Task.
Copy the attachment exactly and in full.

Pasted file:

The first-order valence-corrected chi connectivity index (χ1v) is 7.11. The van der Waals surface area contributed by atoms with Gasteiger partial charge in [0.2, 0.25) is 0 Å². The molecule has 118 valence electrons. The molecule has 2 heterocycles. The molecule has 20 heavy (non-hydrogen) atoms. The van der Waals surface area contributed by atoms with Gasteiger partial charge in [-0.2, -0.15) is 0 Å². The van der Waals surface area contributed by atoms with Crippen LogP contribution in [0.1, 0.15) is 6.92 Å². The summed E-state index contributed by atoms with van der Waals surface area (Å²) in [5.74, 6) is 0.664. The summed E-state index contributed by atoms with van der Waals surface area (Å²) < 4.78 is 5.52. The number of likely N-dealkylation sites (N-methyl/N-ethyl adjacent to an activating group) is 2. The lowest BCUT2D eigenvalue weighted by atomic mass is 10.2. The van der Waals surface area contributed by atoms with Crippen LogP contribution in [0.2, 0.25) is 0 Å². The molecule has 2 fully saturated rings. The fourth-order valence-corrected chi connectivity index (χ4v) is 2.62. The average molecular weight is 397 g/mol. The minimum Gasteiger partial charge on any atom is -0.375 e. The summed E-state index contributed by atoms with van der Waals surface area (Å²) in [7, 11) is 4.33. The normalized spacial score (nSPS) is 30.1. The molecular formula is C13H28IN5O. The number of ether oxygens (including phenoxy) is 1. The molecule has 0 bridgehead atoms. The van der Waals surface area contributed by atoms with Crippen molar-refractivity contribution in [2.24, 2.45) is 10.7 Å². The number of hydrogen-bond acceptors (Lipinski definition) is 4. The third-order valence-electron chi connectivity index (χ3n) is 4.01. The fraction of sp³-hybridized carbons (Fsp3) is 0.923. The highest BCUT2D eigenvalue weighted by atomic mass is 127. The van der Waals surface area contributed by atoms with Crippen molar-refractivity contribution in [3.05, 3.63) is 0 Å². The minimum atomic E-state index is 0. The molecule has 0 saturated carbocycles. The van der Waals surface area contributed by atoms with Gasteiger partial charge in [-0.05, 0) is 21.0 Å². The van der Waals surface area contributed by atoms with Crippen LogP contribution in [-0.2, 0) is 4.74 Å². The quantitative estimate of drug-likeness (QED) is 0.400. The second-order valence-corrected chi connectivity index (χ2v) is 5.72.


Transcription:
The first-order valence-corrected chi connectivity index (χ1v) is 7.11. The van der Waals surface area contributed by atoms with Gasteiger partial charge in [0.2, 0.25) is 0 Å². The molecule has 118 valence electrons. The molecule has 2 heterocycles. The molecule has 20 heavy (non-hydrogen) atoms. The van der Waals surface area contributed by atoms with Gasteiger partial charge in [-0.2, -0.15) is 0 Å². The van der Waals surface area contributed by atoms with Crippen LogP contribution in [0.1, 0.15) is 6.92 Å². The summed E-state index contributed by atoms with van der Waals surface area (Å²) in [5.74, 6) is 0.664. The summed E-state index contributed by atoms with van der Waals surface area (Å²) < 4.78 is 5.52. The number of likely N-dealkylation sites (N-methyl/N-ethyl adjacent to an activating group) is 2. The lowest BCUT2D eigenvalue weighted by atomic mass is 10.2. The van der Waals surface area contributed by atoms with Crippen LogP contribution in [0.2, 0.25) is 0 Å². The molecule has 2 fully saturated rings. The fourth-order valence-corrected chi connectivity index (χ4v) is 2.62. The average molecular weight is 397 g/mol. The minimum Gasteiger partial charge on any atom is -0.375 e. The summed E-state index contributed by atoms with van der Waals surface area (Å²) in [7, 11) is 4.33. The normalized spacial score (nSPS) is 30.1. The molecular formula is C13H28IN5O. The number of ether oxygens (including phenoxy) is 1. The molecule has 0 bridgehead atoms. The van der Waals surface area contributed by atoms with Crippen molar-refractivity contribution in [2.24, 2.45) is 10.7 Å². The number of hydrogen-bond acceptors (Lipinski definition) is 4. The third-order valence-electron chi connectivity index (χ3n) is 4.01. The fraction of sp³-hybridized carbons (Fsp3) is 0.923. The highest BCUT2D eigenvalue weighted by atomic mass is 127. The van der Waals surface area contributed by atoms with Crippen molar-refractivity contribution in [3.05, 3.63) is 0 Å². The minimum atomic E-state index is 0. The molecule has 0 saturated carbocycles. The van der Waals surface area contributed by atoms with Gasteiger partial charge in [-0.05, 0) is 21.0 Å². The van der Waals surface area contributed by atoms with Crippen LogP contribution in [-0.2, 0) is 4.74 Å². The quantitative estimate of drug-likeness (QED) is 0.400. The second-order valence-corrected chi connectivity index (χ2v) is 5.72.